First – let’s call a spade a spade. I fell for it all. I monitored all the chats following the hype on 50 Shades of Grey while I furtively discussed among my female friends if I should take the plunge and commit precious child-free hours to this smut. When the Time Magazine article came out, I too jumped into the FB fray, reading blog post after blog post about the supposed merits or demerits of either the picture or the title. Mind you little or none of the discussion was actually about attachment parenting, as we stayed at the surface exactly where Time wanted us. And finally there is my favorite – the fake war between working moms and stay at home moms. We all devote a remarkable amount of energy to this one – defending a territory that doesn’t exist, attacking each other because yet another story hinted at friction that was never really there to begin with.
But you know what the truth is? It is all crap. None of these stories that all of us (and by us at least I mean me) have spent a good deal of time reading, discussing, digesting and disseminating, has anything to do with making any of our lives better. We are discussing what we are told to discuss. We are letting publishing houses and editorial boards drive where things go rather than the other way around. Why aren’t we talking right now online to each other or seeking to share more info about things like how to give yourself a breast exam, how to improve access to excellent education in our communities, increased info about what’s in our food and cosmetics, how to find ourselves (or at least not totally lose ourselves) in the middle of work, and husbands and children. And all of it matters regardless of your parenting technique (attachment or not), or whether you work or don’t. The reality is we all have more in common than not.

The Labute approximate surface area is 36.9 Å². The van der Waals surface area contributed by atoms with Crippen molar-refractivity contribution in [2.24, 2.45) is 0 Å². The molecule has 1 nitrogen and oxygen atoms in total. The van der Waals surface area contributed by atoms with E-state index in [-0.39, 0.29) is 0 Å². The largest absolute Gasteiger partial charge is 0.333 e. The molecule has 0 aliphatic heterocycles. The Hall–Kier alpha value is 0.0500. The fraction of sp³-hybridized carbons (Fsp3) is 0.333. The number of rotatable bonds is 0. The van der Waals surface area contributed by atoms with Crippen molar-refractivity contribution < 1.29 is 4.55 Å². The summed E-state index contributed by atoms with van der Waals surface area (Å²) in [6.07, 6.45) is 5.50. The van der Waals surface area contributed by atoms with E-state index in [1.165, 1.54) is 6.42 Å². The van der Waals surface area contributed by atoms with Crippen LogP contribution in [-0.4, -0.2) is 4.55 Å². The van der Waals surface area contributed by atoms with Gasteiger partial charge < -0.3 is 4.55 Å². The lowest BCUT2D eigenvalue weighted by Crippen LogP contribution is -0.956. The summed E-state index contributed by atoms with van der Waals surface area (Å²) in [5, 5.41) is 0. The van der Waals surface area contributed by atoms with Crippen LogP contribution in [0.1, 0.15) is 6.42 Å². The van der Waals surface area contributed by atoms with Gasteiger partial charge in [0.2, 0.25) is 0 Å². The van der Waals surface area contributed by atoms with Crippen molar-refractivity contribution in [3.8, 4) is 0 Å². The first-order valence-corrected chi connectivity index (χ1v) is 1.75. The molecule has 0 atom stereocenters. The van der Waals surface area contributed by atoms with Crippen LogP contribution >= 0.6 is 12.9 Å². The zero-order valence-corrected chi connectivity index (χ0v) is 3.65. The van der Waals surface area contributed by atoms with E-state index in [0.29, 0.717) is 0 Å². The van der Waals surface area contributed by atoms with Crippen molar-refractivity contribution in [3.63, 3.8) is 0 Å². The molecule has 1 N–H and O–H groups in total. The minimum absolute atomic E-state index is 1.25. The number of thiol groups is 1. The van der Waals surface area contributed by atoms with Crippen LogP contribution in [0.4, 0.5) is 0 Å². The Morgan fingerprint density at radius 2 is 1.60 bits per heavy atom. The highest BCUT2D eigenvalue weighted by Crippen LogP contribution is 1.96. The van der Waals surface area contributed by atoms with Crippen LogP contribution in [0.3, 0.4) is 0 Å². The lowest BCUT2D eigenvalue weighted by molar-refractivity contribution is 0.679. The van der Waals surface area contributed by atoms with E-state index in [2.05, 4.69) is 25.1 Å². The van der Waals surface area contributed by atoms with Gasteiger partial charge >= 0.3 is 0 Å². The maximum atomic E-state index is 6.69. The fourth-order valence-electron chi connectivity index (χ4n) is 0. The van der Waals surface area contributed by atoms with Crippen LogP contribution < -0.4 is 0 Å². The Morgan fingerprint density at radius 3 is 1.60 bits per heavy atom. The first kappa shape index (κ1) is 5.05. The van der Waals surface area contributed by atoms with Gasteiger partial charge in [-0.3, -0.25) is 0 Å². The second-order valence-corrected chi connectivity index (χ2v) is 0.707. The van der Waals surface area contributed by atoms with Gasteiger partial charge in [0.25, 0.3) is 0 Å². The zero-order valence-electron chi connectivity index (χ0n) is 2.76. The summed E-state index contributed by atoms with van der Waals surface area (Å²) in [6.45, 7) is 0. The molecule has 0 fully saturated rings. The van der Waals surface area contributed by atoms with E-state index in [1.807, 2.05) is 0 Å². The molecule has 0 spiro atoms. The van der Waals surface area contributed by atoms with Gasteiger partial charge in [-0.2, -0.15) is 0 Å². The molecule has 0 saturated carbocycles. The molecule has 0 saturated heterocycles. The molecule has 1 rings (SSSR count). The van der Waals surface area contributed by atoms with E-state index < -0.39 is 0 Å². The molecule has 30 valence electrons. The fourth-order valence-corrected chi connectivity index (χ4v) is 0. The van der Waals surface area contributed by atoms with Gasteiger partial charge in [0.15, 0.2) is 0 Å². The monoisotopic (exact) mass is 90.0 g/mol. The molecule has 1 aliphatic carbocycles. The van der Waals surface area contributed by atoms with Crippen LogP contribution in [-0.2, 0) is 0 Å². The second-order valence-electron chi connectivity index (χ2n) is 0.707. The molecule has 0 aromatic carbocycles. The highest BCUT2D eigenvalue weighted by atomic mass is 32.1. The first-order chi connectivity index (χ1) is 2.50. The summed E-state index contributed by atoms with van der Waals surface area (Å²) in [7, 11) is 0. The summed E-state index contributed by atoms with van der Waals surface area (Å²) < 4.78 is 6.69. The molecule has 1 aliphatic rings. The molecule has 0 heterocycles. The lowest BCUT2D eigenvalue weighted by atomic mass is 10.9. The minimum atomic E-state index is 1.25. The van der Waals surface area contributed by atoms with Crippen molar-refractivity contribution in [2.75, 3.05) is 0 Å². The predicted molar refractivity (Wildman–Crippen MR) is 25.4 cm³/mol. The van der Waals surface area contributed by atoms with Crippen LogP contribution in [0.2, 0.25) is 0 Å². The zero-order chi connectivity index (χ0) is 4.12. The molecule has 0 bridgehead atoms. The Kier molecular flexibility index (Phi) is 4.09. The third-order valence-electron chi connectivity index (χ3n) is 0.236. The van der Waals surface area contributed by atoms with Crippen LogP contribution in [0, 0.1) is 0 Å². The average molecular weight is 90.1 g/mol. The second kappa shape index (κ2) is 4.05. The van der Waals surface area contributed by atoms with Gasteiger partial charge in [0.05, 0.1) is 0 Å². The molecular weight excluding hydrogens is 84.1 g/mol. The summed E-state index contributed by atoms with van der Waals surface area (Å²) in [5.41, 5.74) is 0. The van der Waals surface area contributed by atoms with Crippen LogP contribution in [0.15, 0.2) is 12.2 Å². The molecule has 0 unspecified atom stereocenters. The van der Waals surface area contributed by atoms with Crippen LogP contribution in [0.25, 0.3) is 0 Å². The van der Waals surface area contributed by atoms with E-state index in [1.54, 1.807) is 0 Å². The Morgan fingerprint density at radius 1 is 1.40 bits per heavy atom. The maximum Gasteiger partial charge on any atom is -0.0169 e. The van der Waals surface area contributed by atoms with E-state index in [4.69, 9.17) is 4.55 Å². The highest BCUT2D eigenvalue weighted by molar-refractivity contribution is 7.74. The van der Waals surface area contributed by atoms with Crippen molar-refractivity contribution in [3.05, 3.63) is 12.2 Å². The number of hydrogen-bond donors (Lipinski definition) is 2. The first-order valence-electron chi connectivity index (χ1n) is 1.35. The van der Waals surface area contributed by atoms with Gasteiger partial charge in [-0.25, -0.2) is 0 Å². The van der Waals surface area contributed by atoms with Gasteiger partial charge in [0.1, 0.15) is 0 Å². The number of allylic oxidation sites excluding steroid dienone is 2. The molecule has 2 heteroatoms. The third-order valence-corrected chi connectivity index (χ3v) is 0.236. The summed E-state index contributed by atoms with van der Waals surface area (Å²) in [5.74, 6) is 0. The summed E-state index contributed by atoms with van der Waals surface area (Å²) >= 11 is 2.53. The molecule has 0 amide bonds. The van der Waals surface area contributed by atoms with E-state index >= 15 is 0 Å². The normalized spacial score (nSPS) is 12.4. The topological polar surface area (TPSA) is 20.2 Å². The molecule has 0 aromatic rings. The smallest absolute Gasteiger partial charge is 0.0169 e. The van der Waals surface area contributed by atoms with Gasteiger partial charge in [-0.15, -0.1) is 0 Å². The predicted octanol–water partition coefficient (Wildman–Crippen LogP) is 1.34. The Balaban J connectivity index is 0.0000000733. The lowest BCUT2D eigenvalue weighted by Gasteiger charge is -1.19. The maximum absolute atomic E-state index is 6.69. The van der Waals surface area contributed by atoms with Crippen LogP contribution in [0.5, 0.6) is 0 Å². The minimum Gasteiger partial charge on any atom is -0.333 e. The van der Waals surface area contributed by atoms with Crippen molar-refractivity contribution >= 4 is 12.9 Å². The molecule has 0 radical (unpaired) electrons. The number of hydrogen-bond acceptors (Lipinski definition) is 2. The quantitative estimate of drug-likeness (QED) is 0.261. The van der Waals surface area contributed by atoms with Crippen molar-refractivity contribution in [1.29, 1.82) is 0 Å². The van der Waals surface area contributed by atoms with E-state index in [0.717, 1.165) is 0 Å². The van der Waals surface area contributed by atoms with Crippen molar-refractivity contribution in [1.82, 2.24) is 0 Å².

But we need to start by driving our discussions in more productive ways – ways that better our lives as moms and women and strengthen our collective voice in the civic discourse. The need is real. In a recent study by the Op-Ed Project[i], women wrote half or more of the editorials last year on “pink topics” gender, family, and style, but devoted a meager 11% of their contributions to politics. If we want to raise the level of discourse in a way that substantially improves the lives of ourselves or our daughters, we have to start with what we produce and disseminate amongst each other. We have to stop falling for what they spoon feed us. And start talking about what really matters.
Lastly, I don’t want anyone to read this as my declaration that I’ve lost faith in my devotion to pop culture and other fun stuff. Trust me: Andy Cohen is still my homeboy. Rather, it’s more of a reflection on my part to at least try to seek out and share more stuff that really matters to us, in addition of course to the latest 411 on my Real Housewives J